NOVATO, Calif., Oct. 1, 2019 /PRNewswire/ -- Far more than just a rash, eczema is a serious, inflammatory skin disease that impacts the quality of life of 31.6 million people in the U.S. (10.1% of the population),1, 2 reports the National Eczema Association (NEA) in connection with October's Eczema Awareness Month. This year's awareness efforts focus on unhiding the realities of eczema with NEA's #TheRealEczema campaign.
Eczema affects all races, ages, and skin types, and refers to a group of non-contagious acute and chronic conditions that cause the skin to become red, itchy, and inflamed. With a disease burden that can encompass various debilitating and painful physical, mental and emotional symptoms, eczema has the highest effect on disability-associated life years for patients with skin diseases worldwide.3
Learn more by watching "The Real Eczema," a short NEA video featuring dermatologists Peter Lio, MD, and Smita Aggarwal, MD; allergist Anna Fishbein, MD, NEA Director of Research Wendy Smith Begolka, MBS, along with eczema patients and a parent of a child with eczema.
Fast Facts about Eczema
- Comorbidities associated with eczema include: anxiety, depression, attention-deficit hyperactivity disorder (ADHD), asthma, hay fever, and other serious conditions in children and/or adults. 4, 5, 6, 7
- Children and adolescents with atopic dermatitis (AD), the most common form of eczema, are two to six times more likely to have depression, anxiety or conduct disorder than children without AD. 4, 5
- In AD patients, the negative impact on mental health ranks greater than that for patients with heart disease, diabetes, and high blood pressure. 8
- Overall in the U.S., nearly 5.9 million workdays annually are lost due to eczema. 9
- The annual economic burden of eczema, including direct medical costs, indirect costs from lost productivity, and quality of life impacts, is conservatively estimated at $5.3 billion. 10
- Learn more eczema facts: https://nationaleczema.org/research/eczema-facts/
Within the context of these powerful statistics, NEA experts agree that this is a promising time in the eczema space.
"We are excited about the revolution in understanding eczema's impact on affected individuals and families and in our new therapies recently approved and in development. We are working to minimize eczema in each and every patient—minimizing the rashes, the itch, the sleep disturbance, and its secondary effects," comments Lawrence Eichenfield, MD, Chief of Pediatric and Adolescent Dermatology at Rady Children's Hospital-San Diego, Professor of Pediatrics and Medicine (Dermatology) at the University of California, San Diego (UCSD) School of Medicine, and member of NEA's Scientific Advisory Committee.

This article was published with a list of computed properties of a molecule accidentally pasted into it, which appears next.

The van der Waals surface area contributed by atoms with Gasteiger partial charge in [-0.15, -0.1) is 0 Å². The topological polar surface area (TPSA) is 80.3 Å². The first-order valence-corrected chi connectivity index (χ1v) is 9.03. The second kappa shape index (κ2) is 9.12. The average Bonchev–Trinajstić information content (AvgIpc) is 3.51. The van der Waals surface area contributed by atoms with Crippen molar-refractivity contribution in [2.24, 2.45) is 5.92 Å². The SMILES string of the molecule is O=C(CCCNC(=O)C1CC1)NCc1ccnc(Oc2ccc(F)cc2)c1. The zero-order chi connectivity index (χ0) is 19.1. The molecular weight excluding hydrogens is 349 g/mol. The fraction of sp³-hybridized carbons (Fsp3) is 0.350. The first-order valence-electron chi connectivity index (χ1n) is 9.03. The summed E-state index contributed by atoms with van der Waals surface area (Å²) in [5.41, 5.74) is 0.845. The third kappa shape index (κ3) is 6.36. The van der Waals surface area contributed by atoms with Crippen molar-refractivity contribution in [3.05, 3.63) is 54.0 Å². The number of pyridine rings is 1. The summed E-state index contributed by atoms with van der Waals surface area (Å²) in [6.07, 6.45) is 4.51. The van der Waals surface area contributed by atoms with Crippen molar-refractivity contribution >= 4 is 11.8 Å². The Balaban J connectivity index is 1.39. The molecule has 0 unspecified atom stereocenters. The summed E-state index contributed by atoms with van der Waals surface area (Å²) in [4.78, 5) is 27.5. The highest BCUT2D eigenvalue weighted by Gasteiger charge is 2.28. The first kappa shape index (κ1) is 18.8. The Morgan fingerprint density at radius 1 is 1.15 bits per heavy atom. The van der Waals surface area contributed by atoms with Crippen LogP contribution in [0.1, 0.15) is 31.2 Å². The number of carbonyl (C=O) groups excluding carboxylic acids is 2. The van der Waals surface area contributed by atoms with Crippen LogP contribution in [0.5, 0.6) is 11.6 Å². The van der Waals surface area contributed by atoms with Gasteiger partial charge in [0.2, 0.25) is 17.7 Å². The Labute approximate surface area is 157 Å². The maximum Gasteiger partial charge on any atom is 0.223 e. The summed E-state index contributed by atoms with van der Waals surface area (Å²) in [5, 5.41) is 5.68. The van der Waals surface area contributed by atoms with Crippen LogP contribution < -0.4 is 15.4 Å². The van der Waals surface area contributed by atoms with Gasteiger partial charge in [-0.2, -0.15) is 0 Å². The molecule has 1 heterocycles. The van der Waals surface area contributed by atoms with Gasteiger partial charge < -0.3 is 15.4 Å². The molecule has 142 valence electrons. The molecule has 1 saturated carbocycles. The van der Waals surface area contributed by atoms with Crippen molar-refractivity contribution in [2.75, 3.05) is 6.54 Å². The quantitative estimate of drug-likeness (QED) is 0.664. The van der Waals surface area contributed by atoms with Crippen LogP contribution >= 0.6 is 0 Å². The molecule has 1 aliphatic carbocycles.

"Thankfully, we're in an unprecedented era of scientific research, evolving knowledge, and new drugs in the pipeline, contributing to great hope for the future in terms of innovative treatments and ideally, one day, a cure," comments Julie Block, NEA President and CEO.
NEA's 2019 Eczema Awareness Month is supported in part by the following sponsors: Sanofi Genzyme/Regeneron; AbbVie; Dermira; Eli Lilly; Dermavant, and LEO Pharma.
About the National Eczema Association (NEA)
The National Eczema Association (NEA) is a non-profit 501(c) (3) patient advocacy organization whose mission is to improve the health and quality of life for individuals with eczema through research, support, and education. NEA was founded in 1988 by patients, medical professionals, and parents to help individuals and families living with eczema. www.nationaleczema.org
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- Hanifin JM, Reed ML, Eczema Prevalence and Impact Working Group. A population-based survey of eczema prevalence in the United States. Dermatitis. 2007;18(2):82-91.
- Silverberg JI, Hanifin JM. Adult eczema prevalence and associations with asthma and other health and demographic factors: a US population-based study. J Allergy Clin Immunol. 2013;132(5):1132-1138.
- Karimkhani C, Dellavalle RP, Coffeng LE, et al. Global Skin Disease Morbidity and Mortality: An Update From the Global Burden of Disease Study 2013. JAMA Dermatol. 2017;153(5):406-412.
- Yaghmaie P, Koudelka CW, Simpson EL. Mental health comorbidity in patients with atopic dermatitis. J Allergy Clin Immunol. 2013;131(2):428-433.
- Garg N, Silverberg JI. Association between childhood allergic disease, psychological comorbidity, and injury requiring medical attention. Ann Allergy Asthma Immunol. 2014;112(6): 525-532.
- Barnetson RS, Rogers M. Childhood atopic eczema. BMJ. 2002;324(7350):1376-1379.
- Spergel JM. Epidemiology of atopic dermatitis and atopic march in children. Immunol Allergy Clin North Am. 2010;30(3):269-280.
- Silverberg JI, Gelfand JM, Margolis DJ, et al. Patient burden and quality of life in atopic dermatitis in US adults: A population-based cross-sectional study. Ann Allergy Asthma Immunol. 2018;121(3):340-347.
- Silverberg JI. Health Care Utilization, Patient Costs, and Access to Care in US Adults With Eczema: A Population-Based Study. JAMA Dermatol. 2015;151(7):743-752.
- Drucker AM, Wang AR, Li WQ, Sevetson E, Block JK, Qureshi AA. The Burden of Atopic Dermatitis: Summary of a Report for the National Eczema Association. J Invest Dermatol. 2017;137(1):26-30.
SOURCE National Eczema Association